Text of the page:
Kay Adams is an analog photographer based in Germany, where he works as a psychologist during the day, and as an experimental photographer by night. He has a very long history with photography which began in 2005, when he was just 15. During that time Adams was skating mini-ramps and dislocated his ankle. Instead of hanging up his skateboard and abandoning the community he had grown to love, he found a way to contribute and keep hanging with "the cool kids". He did this through digital photography, shooting his local skate scene in his hometown of Erlangen, Germany.
Soon after Adams started his photography adventure, he met a guy who was shooting his skateboard surroundings with an analog 35mm camera. At first, Adams could not understand why this photographer would go through all this effort and trouble to shoot with outdated technology. The photographer invited Adams into his personal darkroom and they spent four hours developing film. After the development session was completed, Adams quickly realized that the four hours he had spent absorbed in photographs had seemed to only last five minutes. On that day, he instantly feel in love with the world of analog photography.
After Adams graduated high school he had a decision to make. He could pursue photography full time and experiment with different film techniques, or he could locate a career that would offer similar possibilities in the professional realm. Choosing the later, Adams still continued to experiment with photography through the late 2000's as he completed his college course work. In 2014, Adams graduated with a Masters Degree in Psychology with a focus on Criminology and Clinical Psychology, and he no longer had to choose between his career and passions. Through his professional life, he has recently been given the opportunity to combine his passion for photography and the science of Psychology by implementing an analog and digital photography project with patients with substance abuse issues at the clinic where he works. The project was implemented as a strength- based approach to common deficit-based therapy. The aim of program is to build and reactive patients' strengths that might help them to live a life without drug abuse and the crimes that follow. Adams photography program gives participates a new and sober way of looking at the world around them and provides them with the confidence that is obtained as they progress in their own photography skills.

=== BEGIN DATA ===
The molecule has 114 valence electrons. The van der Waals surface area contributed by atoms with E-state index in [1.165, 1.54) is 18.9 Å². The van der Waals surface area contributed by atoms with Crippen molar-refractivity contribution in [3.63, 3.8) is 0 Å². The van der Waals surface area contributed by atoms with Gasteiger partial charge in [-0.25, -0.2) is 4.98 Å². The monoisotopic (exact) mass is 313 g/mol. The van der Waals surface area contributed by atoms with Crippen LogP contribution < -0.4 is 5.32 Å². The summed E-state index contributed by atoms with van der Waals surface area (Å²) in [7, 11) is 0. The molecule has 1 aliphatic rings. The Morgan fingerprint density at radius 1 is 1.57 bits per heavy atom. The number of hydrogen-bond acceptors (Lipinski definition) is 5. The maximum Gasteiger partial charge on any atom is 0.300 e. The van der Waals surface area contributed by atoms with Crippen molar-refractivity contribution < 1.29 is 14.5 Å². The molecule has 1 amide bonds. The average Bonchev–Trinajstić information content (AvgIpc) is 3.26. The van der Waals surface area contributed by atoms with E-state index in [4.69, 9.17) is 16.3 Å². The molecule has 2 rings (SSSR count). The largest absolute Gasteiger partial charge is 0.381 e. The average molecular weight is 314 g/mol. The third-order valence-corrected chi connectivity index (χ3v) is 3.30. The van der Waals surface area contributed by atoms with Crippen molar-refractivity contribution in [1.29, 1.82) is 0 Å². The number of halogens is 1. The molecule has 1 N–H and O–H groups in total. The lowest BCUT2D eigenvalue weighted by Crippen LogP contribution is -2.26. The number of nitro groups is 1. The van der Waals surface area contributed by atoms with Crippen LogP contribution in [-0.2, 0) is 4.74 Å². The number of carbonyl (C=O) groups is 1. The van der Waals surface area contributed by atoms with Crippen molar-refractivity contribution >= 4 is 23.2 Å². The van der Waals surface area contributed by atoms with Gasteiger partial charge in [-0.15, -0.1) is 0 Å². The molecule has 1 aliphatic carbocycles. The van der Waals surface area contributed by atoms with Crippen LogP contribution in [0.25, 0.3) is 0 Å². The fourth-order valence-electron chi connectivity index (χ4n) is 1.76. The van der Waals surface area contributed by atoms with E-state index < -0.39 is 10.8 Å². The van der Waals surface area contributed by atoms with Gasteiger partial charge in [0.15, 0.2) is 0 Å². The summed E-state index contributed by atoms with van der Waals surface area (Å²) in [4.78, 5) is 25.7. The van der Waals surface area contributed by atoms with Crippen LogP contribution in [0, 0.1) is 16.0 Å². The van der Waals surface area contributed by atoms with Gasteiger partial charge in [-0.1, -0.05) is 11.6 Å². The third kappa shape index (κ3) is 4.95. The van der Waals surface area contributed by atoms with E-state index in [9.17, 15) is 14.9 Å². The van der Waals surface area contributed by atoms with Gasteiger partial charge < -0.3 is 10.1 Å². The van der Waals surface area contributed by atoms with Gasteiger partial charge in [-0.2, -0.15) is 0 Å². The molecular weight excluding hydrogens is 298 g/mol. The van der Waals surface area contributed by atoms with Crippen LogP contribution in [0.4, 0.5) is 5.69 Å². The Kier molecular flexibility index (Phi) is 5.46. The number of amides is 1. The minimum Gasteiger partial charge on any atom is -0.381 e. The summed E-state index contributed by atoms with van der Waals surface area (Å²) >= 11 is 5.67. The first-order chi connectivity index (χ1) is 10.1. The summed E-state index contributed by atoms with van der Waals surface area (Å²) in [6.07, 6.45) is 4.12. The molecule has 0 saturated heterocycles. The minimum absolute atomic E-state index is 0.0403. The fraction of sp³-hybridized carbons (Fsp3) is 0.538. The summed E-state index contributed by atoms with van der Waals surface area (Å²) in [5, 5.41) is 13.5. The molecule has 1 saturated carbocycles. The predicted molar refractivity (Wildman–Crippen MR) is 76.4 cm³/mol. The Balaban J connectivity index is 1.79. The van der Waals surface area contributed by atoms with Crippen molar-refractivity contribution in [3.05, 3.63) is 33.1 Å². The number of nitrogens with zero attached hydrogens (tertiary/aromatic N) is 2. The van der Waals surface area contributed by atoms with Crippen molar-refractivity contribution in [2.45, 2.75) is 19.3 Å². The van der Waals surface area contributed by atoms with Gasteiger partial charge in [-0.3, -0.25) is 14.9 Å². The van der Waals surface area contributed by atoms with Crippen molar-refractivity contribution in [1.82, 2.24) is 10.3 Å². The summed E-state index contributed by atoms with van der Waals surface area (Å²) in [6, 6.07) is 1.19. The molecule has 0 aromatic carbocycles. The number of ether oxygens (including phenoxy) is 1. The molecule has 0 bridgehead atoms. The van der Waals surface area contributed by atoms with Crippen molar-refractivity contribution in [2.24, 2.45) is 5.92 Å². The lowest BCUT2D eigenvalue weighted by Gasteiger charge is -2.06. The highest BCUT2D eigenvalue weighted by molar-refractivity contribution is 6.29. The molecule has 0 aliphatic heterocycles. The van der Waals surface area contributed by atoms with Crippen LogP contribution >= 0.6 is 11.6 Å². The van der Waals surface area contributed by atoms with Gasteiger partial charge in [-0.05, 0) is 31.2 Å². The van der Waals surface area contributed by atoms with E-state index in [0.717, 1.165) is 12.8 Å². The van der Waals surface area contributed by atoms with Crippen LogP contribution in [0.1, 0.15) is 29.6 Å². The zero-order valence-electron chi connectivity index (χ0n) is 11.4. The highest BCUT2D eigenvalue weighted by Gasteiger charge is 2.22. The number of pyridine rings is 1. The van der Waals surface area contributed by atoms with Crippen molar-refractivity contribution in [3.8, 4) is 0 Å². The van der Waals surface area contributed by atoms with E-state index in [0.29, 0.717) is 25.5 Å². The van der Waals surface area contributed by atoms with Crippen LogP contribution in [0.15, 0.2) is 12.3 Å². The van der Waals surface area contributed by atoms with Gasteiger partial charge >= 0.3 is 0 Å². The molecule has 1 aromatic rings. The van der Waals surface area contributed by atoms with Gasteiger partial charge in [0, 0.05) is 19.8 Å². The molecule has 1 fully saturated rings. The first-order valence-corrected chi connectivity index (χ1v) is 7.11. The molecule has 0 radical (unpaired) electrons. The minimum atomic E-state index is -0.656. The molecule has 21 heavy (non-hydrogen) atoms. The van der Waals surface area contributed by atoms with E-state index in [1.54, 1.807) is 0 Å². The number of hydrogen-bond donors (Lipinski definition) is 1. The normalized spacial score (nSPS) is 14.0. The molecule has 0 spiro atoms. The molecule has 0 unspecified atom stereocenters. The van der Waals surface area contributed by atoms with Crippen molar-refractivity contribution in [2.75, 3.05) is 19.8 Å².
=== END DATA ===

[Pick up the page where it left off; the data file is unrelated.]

When Adams is not practicing and infusing photography into his career, he stays busy experimenting with it in his personal life. Though he just began his instant film journey a a little over a year ago, he is already making huge impressions on the community. He recently embarked on creating his Global Warming Series, a series of scientific experiments that took "failed" or "wasted" shots from himself and other photographers, and tested them in small scale greenhouses environments. Adams exposes or injects his images with different solutions of bleach and water and places them out in the sun to "develop" in his miniature greenhouse. This process lets the sun do to his images, what we are slowly doing to our planet. After running his experiments, he found that bleach turns film emulsions a hue of green and water leads to bubbles in the layers of the film. He has since tried different variations of his greenhouse to include materials in different combinations like plastic foil, glass plates, and removing the box from the equation entirely. He soon discovered that nothing yielded better results than a simple plastic sweets box.
The images resulting from Adam's experiments with his miniature greenhouse effect leave the viewer to absorb a post apocalyptic spectacle filled with orange atmospheric flames, dead and brown vegetation, and fractures in the foundation of our surroundings. Though at first glance, his images are strangely beautiful in their manipulated destruction, the presented scenes represent the hard contrast of our alluring first world consumption-based lifestyle and the painful reality that our actions are already creating a shockingly terrifying world that we barely recognize. Adams Global Warming Series is a walk down future lane and a stunningly beautiful warning to remain conscious of what we expose to our easily manipulated planet. We congratulate Adams in this creation of a truly extraordinary series that pushes our potential future into the forefront of society's collective mind.
Adams' work has already made appearances in Issue 117 of Schwarzweiss Magazine, PhotoKlassik III - 2017 and the latest issue of Square Mag, Issue 802 and has been featured by several on-line platforms, including the Impossible Project Magazine, The Phoblogapher, and Emulsive. He is also set to appear in Optiko Zines' Annual Photography Journal later this year. Adams is also a writer at Analog4You, a German photography outlet aimed at young photographers where they mix artist interviews, photo series, tips, literature, and reviews.